Pittsburgh's Fatal Bricelyn Street fire case moved to federal court
November 5, 2016 12:18 AM
Gregory Brown Jr.
By Paula Reed Ward / Pittsburgh Post-Gazette
Allegheny County prosecutors didn’t like how Common Pleas Judge Joseph K. Williams III handled the triple-fatal fire case against Greg Brown.
They didn’t like that Judge Williams vacated Mr. Brown’s 1997 convictions for second-degree murder and arson. And they didn’t like that he refused to recuse himself from the case when they asked last year because of what they viewed as a conflict of interest that occurred 12 years ago.
So, instead of taking the case to retrial in state court in January as scheduled, the district attorney’s office turned over jurisdiction to the federal government.
And on Tuesday, the U.S. Attorney’s office obtained an indictment against Mr. Brown in U.S. District Court for one count of malicious destruction of property resulting in death. A conviction carries a maximum penalty of life in prison.
Although Mr. Brown’s defense criticizes the move to federal court, an expert in criminal law said it’s perfectly legal.
“Forum shopping has a negative connotation, but there’s no restriction on state law enforcement authorities going to the feds and saying, ‘Hey, would you take this?’” said University of Pittsburgh law professor John Burkoff.
“You can argue there’s something politically wrong with it or morally wrong with it. There’s nothing legally wrong with it.”
Mr. Brown was found guilty in 1997 of three counts of second-degree murder, arson and insurance fraud stemming from the Feb. 14, 1995, blaze on Bricelyn Street in East Hills that killed Pittsburgh firefighters Thomas Brooks, 42, Patricia Conroy, 43, and Marc Kolenda, 27.
Mr. Brown's conviction was vacated in February 2014 -—a decision upheld by the appellate courts — after Judge Williams found that there was prosecutorial misconduct during the first trial. It was discovered years later that two of the key witnesses against Mr. Brown were paid reward money for their testimony, even though they both testified that wasn't the case.
On Friday, the district attorney’s office filed a motion with Judge Williams to withdraw the state charges. A hearing is expected to be held Tuesday.
District Attorney Stephen A. Zappala Jr. said federal court will be “a better forum for evidentiary purposes. We've been surprised by some of the rulings in the state system on the law."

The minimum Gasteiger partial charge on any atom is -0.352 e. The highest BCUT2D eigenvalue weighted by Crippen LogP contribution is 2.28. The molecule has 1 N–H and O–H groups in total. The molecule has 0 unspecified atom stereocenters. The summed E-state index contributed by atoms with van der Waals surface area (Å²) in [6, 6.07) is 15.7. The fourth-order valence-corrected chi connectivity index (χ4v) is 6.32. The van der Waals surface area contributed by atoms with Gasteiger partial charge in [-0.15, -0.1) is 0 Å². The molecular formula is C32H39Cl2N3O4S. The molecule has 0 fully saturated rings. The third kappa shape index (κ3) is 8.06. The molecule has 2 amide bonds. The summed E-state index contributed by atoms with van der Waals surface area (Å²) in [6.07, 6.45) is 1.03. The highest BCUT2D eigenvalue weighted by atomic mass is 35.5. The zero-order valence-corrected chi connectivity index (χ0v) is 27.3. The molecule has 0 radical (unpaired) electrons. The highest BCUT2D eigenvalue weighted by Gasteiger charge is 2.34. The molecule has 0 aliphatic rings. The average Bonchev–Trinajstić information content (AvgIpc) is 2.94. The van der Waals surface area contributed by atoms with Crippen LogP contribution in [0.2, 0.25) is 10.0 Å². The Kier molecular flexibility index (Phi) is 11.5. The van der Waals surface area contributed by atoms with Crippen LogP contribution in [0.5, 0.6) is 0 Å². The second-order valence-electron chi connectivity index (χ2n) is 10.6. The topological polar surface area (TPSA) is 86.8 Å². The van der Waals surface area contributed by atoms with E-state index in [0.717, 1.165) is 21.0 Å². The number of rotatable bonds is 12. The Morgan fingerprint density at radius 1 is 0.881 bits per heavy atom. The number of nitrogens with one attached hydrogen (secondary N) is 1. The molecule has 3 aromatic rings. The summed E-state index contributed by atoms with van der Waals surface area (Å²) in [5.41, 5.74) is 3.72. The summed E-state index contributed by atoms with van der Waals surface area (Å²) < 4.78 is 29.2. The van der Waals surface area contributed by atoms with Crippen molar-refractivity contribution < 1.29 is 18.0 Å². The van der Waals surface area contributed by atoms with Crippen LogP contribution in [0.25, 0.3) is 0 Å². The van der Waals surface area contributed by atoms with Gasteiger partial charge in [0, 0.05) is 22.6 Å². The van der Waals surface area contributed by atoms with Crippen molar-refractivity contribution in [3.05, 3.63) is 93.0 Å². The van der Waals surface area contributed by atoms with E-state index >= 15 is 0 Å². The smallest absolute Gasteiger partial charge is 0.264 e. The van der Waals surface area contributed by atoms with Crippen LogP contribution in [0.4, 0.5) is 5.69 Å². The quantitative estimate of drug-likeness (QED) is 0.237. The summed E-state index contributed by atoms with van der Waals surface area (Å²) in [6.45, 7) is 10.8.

The DA's office had filed a number of motions in the state case, including asking Judge Williams to recuse himself based on an interaction in 2004 that he had with an Bureau of Alcohol, Tobacco, Firearms and Explosives agent when the judge was still working as an attorney. That agent is expected to testify in the current case.
“Substantial questions have been raised which undermine confidence in a retrial in state court," U.S. Attorney David Hickton said in a statement Friday. “There is federal jurisdiction, there is a substantial federal interest in protection against arson, there is a substantial community interest in securing justice for firefighters killed by arson, and there is no federal statute of limitations given the arson caused the death of the victims."
Mr. Burkoff said the federal government is a separate sovereign, so while the alleged crimes occurred in Allegheny County against the state, they are also a crime against the country.
“They did it tactically because they didn’t want to appear in front of this judge and probably for other reasons,” Mr. Burkoff said. “But that particular tactic creates no legal problems.”
But defense attorney Dave Fawcett called it “gamesmanship.
“It’s exactly the same conduct we’ve seen over 20 years,” Mr. Fawcett said. “The government using its resources to play games with a person’s life.”
Said Marissa Bluestine, legal director of the Pennsylvania Innocence Project who is also representing Mr. Brown:
“Greg Brown is an innocent man. There was no arson. We proved in state court, by overwhelming evidence, astounding misconduct by ATF agents that led to the wrongful conviction. So it is sad the prosecution continues, and that the U.S. attorney chooses to criticize judges rather than recognize and address the severe misconduct of federal agents.”
The case has been assigned to U.S. District Judge Arthur J. Schwab.